You may not think of peanuts as food that birds enjoy, but they’re actually a great option with which to fill your bird feeder. They provide valuable sources of protein and fat for wild birds, which is especially crucial in the winter when their natural food is more scarce and during nesting season when their babies are being born. Peanuts are a reliable way to lure certain species like jays, bluebirds, and woodpeckers, as well as more arboreal birds like nuthatches and chickadees. And since these peanuts aren’t shelled, they aren’t only limited to species that are capable of un-shelling peanuts on their own. No shells also mean no leftover debris or scattered pieces below the feeder for you to clean up. Since these peanuts don’t come in shells, make sure you put them in a feeder with some sort of cover to help protect them from the elements so that they don’t go bad. They’re available in a five or 15-pound bag.
Lyric Peanut Pieces Wild Bird Seed, No Waste Bird Food, 15 lb. Bag
Unshelled peanuts for your bird feeder that won't leave any scattered shells, mess, or debris for you to pick up.
Best Cakes: Audubon Park Nut and Fruit Snack Stack
Birdseed cakes are a great choice if you have a platform or basket feeder, or limited outdoor space to feed birds. They also require minimal effort on your end. Simply unwrap them from the plastic wrapping and stack them on your feeder. You don’t have to worry about lifting heavy bags and accidentally spilling birdseed everywhere, wasting it. These birdseed cakes provide all the classic seeds and nuts of traditional assorted birdseed, with some bonus dried fruits. A blend of white and red millet, black oil and striped sunflower seeds, sunflower chips, safflower seeds, peanuts, and raisins, these cakes also contain some gelatin to help hold them together. This diverse mix of seeds, nuts, and fruit will bring all the local species of birds to your feeder. Each cake provides 8.5 ounces of food for birds, and since they take longer to break apart and eat than normal birdseed, they’ll last you for longer. You can buy one single cake or a pack of two, four, or six if you want to save them up or stack more than one cake on your feeder at a time. If you’re looking to attract certain species of birds, you can also buy these cakes in blends geared towards cardinals or woodpeckers.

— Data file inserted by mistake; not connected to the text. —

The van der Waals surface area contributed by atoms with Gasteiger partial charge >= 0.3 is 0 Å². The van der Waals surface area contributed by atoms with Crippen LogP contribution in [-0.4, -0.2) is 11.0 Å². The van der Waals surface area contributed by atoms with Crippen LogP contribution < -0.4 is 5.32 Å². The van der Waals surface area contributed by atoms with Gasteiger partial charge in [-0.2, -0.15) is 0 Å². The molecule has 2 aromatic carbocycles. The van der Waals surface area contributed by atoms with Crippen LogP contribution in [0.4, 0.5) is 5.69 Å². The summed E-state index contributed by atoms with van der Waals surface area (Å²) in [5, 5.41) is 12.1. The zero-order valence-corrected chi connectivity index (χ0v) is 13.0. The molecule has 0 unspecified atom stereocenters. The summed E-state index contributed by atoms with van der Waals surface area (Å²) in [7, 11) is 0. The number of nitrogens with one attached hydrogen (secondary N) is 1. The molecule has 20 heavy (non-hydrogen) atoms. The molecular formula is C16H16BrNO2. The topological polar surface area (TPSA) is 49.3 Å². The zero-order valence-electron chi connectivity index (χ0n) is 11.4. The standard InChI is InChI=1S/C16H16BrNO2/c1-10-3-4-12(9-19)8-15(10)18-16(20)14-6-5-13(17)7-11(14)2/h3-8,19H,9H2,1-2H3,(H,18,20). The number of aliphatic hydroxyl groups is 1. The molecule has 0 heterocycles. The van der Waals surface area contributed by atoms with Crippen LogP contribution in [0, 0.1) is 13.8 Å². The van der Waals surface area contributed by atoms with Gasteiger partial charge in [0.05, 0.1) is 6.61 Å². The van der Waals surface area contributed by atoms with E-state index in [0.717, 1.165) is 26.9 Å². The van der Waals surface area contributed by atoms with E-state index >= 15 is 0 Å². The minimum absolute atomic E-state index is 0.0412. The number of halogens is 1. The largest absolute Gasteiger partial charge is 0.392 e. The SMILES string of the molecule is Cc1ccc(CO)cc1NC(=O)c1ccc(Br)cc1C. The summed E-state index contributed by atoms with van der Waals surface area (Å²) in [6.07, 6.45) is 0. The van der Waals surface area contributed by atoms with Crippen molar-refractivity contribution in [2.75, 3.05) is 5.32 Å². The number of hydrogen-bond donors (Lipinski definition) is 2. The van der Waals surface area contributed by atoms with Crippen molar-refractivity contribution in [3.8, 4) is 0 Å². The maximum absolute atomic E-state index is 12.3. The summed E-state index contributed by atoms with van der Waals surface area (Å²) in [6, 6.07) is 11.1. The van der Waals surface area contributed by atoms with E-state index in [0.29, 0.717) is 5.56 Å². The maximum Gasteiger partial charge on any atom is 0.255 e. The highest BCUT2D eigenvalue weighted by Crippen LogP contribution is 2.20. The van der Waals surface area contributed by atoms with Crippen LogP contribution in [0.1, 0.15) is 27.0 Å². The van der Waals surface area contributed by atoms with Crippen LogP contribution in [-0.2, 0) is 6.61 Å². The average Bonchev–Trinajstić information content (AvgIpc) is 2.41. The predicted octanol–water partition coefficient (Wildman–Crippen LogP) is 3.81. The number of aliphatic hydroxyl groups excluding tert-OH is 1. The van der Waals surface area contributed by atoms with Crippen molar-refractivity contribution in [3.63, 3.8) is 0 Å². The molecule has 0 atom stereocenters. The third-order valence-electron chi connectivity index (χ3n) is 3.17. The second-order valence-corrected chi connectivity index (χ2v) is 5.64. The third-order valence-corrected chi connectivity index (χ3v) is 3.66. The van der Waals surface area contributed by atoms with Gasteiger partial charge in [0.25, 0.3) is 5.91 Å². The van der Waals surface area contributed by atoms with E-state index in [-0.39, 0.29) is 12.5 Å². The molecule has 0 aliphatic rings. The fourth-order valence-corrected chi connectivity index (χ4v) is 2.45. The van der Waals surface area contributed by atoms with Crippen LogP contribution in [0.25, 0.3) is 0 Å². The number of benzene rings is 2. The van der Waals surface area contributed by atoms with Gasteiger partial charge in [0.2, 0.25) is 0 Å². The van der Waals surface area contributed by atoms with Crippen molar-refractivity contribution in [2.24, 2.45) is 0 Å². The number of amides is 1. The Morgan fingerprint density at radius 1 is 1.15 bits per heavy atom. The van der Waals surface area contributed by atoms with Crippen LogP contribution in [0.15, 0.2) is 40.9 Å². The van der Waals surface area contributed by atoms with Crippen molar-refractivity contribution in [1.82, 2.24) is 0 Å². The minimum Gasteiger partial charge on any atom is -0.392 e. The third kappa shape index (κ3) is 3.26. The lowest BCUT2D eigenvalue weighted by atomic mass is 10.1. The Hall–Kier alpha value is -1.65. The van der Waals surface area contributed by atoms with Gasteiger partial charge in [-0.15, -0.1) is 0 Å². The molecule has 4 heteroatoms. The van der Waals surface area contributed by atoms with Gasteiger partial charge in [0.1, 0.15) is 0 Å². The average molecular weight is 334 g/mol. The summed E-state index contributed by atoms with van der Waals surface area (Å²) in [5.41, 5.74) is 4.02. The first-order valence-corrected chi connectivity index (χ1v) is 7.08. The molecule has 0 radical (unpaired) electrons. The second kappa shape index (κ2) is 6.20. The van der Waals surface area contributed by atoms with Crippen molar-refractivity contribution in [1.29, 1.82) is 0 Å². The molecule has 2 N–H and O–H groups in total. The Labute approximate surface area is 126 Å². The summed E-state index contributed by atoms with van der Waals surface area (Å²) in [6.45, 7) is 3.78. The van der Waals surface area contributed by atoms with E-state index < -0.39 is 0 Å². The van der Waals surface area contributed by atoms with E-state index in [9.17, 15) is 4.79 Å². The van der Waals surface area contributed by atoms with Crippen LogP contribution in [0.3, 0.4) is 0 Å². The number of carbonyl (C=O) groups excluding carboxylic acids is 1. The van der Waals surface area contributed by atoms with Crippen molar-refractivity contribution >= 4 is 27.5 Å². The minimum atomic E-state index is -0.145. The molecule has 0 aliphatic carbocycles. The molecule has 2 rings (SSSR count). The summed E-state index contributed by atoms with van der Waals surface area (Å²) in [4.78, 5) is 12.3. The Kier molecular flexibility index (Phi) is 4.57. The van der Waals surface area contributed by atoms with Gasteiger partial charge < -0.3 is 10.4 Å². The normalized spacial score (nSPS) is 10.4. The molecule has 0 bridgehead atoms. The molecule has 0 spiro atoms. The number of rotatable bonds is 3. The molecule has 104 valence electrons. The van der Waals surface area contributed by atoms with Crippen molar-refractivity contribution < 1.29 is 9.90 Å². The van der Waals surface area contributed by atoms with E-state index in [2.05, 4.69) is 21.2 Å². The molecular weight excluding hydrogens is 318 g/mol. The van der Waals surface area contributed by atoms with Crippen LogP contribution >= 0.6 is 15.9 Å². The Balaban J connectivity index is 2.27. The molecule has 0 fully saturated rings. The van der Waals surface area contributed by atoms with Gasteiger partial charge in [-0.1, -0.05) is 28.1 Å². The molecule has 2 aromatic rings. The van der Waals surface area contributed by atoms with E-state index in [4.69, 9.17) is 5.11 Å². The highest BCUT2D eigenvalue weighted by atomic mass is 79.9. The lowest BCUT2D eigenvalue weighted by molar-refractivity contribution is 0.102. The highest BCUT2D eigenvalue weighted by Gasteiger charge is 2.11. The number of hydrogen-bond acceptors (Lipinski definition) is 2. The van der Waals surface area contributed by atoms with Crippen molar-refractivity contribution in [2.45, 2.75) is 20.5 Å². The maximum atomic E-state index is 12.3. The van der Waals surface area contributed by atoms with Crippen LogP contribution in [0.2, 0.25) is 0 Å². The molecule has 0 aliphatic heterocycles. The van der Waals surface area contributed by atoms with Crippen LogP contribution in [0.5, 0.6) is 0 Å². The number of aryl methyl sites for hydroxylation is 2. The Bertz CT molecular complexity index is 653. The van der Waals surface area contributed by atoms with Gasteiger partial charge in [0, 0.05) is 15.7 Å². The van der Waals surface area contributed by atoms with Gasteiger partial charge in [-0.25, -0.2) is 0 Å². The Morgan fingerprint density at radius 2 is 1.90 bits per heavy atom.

Audubon Park 13142 Nut & Fruit Snack Stack Bird/Wildlife Food, 1-Pack
Stackable birdseed cakes held together with gelatin that require minimal effort and a longer-lasting value.
Best Suet: Heath Outdoor Products Birdie’s Blend Suet Cake
These suet and birdseed cakes combine the best of both food types, plus the convenience of birdseed cakes. The rendered beef suet provides wild birds with an extra source of fat and protein. These cakes are designed not to melt no matter the season, so you can put them in your suet cage, platform, or basket feeder all year if you so desire. It’s also mixed with corn, milo, wheat, millet, and sunflower seeds to draw in a wider variety of songbirds and provide more fiber than suet alone does. The cakes are larger than many at 11.25-ounces each, giving you greater value for your money. You receive a case of 12 cakes with your purchase, so you can put multiple cakes out at once or save them up. Do not unwrap any cakes you’re not placing in your feeder, and store them in a cool, dry place until you’re ready to set them out.